On Tuesday, March 5, 2013, near the end of sixth period she suffered a hypoglycemic event in front of her students. She had a seizure, lost consciousness and struck her head on a lab table and the floor. As the result of this fall she suffered serious injuries. She filed a Claim Petition for workers compensation benefits and was ultimately awarded 33 1/3% partial permanent disability, equaling $77,200.00.

Richter also filed a tort action against the Board of Education and the principal individually. Defendants moved for summary judgement on the basis of the NJ Workers Compensation Act’s (WCA) exclusive remedy provision, NJSA 34:15-8. The motion judge held that her claim was not barred under the WCA and denied the motion. Thereafter, a second motion for summary judgement was filed, this time on the grounds that she did not have a prima facie LAD claim because she suffered no adverse employment action; Richter filed a cross motion arguing she did suffer an adverse action. The motion to dismiss under the WCA was also refiled, or in the alternative for a 100% credit for the compensation award already paid. These motions were heard by a different motion judge who granted defendant’s motion for summary judgement and denied plaintiff’s motion, determining that she did not suffer an adverse employment action because she was not fired or reassigned to another position, and was therefore unable to establish a failure to accommodate claim. Both parties appealed and in a reported decision the Appellate Division reversed the grant of the defendant’s summary judgement motion and affirmed the denial of plaintiff’s summary judgement motion, remanding both for trial. Richter v Oakland Bd. of Educ., 459 N.J. Super. 400 (App. Div. 2019) Thereafter the matter was heard by the Supreme Court.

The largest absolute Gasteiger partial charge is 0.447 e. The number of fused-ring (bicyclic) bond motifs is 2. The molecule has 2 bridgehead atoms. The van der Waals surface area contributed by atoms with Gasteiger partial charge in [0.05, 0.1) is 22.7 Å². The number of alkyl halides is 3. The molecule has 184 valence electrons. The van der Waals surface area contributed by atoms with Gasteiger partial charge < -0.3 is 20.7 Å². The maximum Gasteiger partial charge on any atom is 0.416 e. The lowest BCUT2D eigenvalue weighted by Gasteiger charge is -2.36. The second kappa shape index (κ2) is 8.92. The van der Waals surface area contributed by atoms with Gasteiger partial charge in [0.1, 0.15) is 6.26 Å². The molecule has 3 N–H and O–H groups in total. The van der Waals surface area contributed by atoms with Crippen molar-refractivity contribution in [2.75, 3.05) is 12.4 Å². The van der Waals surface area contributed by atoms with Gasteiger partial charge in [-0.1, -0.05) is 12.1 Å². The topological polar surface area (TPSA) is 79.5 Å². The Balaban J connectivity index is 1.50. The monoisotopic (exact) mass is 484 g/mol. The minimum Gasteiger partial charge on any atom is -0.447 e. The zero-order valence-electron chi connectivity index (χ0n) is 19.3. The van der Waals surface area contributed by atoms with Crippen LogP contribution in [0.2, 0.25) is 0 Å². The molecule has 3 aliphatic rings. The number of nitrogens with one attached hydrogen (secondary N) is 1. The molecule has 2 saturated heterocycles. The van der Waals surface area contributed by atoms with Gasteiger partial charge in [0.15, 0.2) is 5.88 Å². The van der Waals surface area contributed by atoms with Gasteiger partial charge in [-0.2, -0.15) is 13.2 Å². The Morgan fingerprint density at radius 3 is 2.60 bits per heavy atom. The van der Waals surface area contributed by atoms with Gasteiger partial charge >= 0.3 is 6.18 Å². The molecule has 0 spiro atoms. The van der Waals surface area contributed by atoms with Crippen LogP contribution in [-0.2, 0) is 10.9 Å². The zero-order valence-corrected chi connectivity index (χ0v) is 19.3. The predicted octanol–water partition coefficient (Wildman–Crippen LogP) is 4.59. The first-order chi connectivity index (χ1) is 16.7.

The Supreme Court took this opportunity to address the unsettled issues of whether a failure to accommodate claim requires an adverse employment action and whether the exclusive remedy doctrine of the WCA bared Richter’s claim under the LAD. The Court resolved both issues in the negative.